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Biography of

Federico Mompou

16 apr 1893 (Barcelona) - 30 jun 1987 (Barcelona)
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Federico (Frederic) Mompou i Dencausse (16 April 1893 – 30 June 1987) was a Spanish Catalan composer and pianist. He is best known for his solo piano music and his songs.



Mompou was born in Barcelona to the lawyer Frederic Mompou and his wife Josefina Dencausse. His brother Josep Mompou (1888–1968) became a painter. Mompou studied piano at the Conservatori Superior de Música del Liceu before going to Paris to study with Ferdinand Motte-Lacroix in 1911. He also studied with Isidor Philipp, head of the piano department at the Paris Conservatory. Being rather shy, he abandoned a solo career and chose to pursue composition instead. In 1914 he returned to Barcelona, fleeing the war.

His Scènes d'enfants (1915–18) inspired the French critic Émile Vuillermoz to proclaim Mompou the successor to Claude Debussy.

He returned to Paris in 1921, and remained there until 1941 when he once again departed for his native Catalonia, fleeing the German occupation of Paris.

In 1956 appeared Don Perlimpin (also seen as Don Perlimpinada), a ballet written in collaboration between Mompou and Xavier Montsalvatge. Most of the work was by Mompou, but Montsalvatge helped with the orchestration and linking passages, and added two numbers of his own.[1]

In 1957, aged 64, he married the pianist Carmen Bravo (c.1923[2] – 29 April 2007[3]). She was 30 years his junior; it was the first marriage for both of them, and they had no children.

In 1974 Mompou recorded his piano works for the Spanish label Ensayo. These invaluable recordings have been issued on four CDs by both Ensayo and Brilliant Classics. Mompou's music has also been recorded by notable pianists such as Alicia de Larrocha, Stephen Hough, and others. Both Arthur Rubinstein and Arturo Benedetti Michelangeli made recordings of selections from the Cançons i danses. The great Spanish soprano Victoria de los Ángeles recorded Mompou's haunting song cycle El combat del somni, and a video from 1971 survives of her singing one of these songs in her living room with the composer as her accompanist.

During his career Mompou received numerous awards, including: Chevalier des arts et lettres (France), Premio Nacional de la Música (Spain), Doctor honoris causa, Universitat de Barcelona (1979); and Medalla d'Or de la Generalitat de Catalunya (1980).

An initial supporter of Franco's regime, in Barcelona he became a member of the Royal Academy of San Jorge, but otherwise lived quietly there until his death at the age of 94, from respiratory failure. He is buried at the Montjuïc Cemetery in Barcelona.

After the death of his widow in 2007, about 80 unpublished and hitherto unknown works were discovered in Mompou’s files at his home, and also in the files of the National Library of Catalonia. Some of them were given performances in Barcelona in 2008 by Jordi Maso and Mac McClure. Many others were given their premiere performances in 2009 by Marcel Worms.[4]


Mompou is best known as a miniaturist, writing short, relatively improvisatory music often described as "delicate" or "intimate." His principal influences were French impressionism and Erik Satie, resulting in a style in which musical development is minimized, and expression is concentrated into very small forms. He was fond of ostinato figures, bell imitations, and a kind of incantatory, meditative sound, the most complete expression of which can be found in his masterpiece "Musica Callada" (or the "Voice of Silence") based on the mystic poetry of St. John of the Cross. He typically did not use either bar lines or key signatures.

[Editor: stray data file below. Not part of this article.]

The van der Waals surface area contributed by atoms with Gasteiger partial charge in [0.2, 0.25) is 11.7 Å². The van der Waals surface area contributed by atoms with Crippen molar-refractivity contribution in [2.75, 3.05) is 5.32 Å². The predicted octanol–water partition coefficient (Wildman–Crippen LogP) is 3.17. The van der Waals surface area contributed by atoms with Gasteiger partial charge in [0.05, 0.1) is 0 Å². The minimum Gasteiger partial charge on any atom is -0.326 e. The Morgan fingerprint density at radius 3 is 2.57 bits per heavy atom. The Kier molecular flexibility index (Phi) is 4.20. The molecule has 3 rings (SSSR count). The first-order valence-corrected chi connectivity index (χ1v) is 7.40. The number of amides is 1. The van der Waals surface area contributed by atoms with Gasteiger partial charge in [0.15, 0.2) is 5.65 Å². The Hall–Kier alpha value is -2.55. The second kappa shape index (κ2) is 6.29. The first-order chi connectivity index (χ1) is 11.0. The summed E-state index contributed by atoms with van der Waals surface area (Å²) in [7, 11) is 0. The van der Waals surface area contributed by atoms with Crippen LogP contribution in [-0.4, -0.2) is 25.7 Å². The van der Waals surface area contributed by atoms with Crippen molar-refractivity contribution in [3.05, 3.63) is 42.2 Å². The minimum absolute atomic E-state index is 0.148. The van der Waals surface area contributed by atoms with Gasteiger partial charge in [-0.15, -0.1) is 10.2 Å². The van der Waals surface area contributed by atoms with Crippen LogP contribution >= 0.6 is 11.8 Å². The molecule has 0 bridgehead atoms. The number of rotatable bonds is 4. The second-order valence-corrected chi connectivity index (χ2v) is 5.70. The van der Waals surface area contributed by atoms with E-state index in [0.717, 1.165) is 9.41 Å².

Selected works

Works for piano solo

  • Impresiones intimas (1911–1914) (Intimate impressions)
  • Scènes d’enfants (1915–1918; later orchestrated by Alexandre Tansman)
  • Suburbis (1916–1917) (Suburbs; later orchestrated by Manuel Rosenthal)
  • Charmes (1920–1921)
  • Cançons i danses (1921–1979) (Songs and dances)
  • Dialogues (1923)
  • Préludes (1927–1960)
  • Variations on a Theme of Chopin (1938–1957; based on Chopin's Prelude No. 7 in A major)
  • Paisajes (1942–1960) (Landscapes)
  • Canción de cuna (1951) (Lullaby)
  • Musica callada (Primer cuaderno - 1959, Segundo cuaderno - 1962, Tercer cuaderno - 1965, Cuarto cuaderno - 1967) (Silent music)

Works for voice and piano

  • L'hora grisa (1916) (The grey hour)
  • Cuatro melodías (1925) (Four melodies)
  • Comptines (1926–1943) (Nursery Rhymes)
  • Combat del somni (1942–1950) (Dream combat)
  • Cantar del alma (1951) (Soul song)
  • Canciones becquerianas (1971) (Songs after Bécquer)

Other works

  • Don Perlimpin, ballet (1956; written with Xavier Montsalvatge)
  • Suite Compostelana for guitar (1962; composed for Andrés Segovia)
  • Los Improperios for chorus and orchestra (1964; written in memory of Francis Poulenc)
  • Cançó i dansa No. 13 (Cançó: El cant dels ocells; Dansa (El bon caçador)) for guitar (1972)
  • Canción y Danza No. 10 (Sobre dos Cantigas del Rei Alfonso X), originally for piano (1953), transcribed for guitar by the composer (undated manuscript).

References and further reading

External links

This article is licensed under the GNU Free Documentation License. It uses material from the Wikipedia article "Federico Mompou. Allthough most Wikipedia articles provide accurate information accuracy can not be guaranteed.
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